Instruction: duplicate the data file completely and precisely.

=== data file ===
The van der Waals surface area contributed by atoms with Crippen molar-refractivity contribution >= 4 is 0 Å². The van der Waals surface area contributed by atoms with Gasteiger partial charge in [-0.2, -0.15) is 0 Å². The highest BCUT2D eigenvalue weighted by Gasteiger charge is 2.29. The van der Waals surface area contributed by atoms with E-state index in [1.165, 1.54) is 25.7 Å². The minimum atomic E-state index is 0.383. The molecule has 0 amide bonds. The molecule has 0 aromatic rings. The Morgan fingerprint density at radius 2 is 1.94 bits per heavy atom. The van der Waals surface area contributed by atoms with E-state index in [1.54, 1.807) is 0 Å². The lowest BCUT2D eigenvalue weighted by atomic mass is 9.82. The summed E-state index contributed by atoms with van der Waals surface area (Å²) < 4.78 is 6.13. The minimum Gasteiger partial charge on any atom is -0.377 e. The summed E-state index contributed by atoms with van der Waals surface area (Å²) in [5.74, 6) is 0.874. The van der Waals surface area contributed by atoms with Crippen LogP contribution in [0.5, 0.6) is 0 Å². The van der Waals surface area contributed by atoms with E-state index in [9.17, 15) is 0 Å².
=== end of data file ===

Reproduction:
The van der Waals surface area contributed by atoms with Crippen molar-refractivity contribution >= 4 is 0 Å². The van der Waals surface area contributed by atoms with Gasteiger partial charge in [-0.2, -0.15) is 0 Å². The highest BCUT2D eigenvalue weighted by Gasteiger charge is 2.29. The van der Waals surface area contributed by atoms with E-state index in [1.165, 1.54) is 25.7 Å². The minimum atomic E-state index is 0.383. The molecule has 0 amide bonds. The molecule has 0 aromatic rings. The Morgan fingerprint density at radius 2 is 1.94 bits per heavy atom. The van der Waals surface area contributed by atoms with E-state index in [1.54, 1.807) is 0 Å². The lowest BCUT2D eigenvalue weighted by atomic mass is 9.82. The summed E-state index contributed by atoms with van der Waals surface area (Å²) < 4.78 is 6.13. The minimum Gasteiger partial charge on any atom is -0.377 e. The summed E-state index contributed by atoms with van der Waals surface area (Å²) in [5.74, 6) is 0.874. The van der Waals surface area contributed by atoms with Crippen LogP contribution in [0.5, 0.6) is 0 Å². The van der Waals surface area contributed by atoms with E-state index in [9.17, 15) is 0 Å².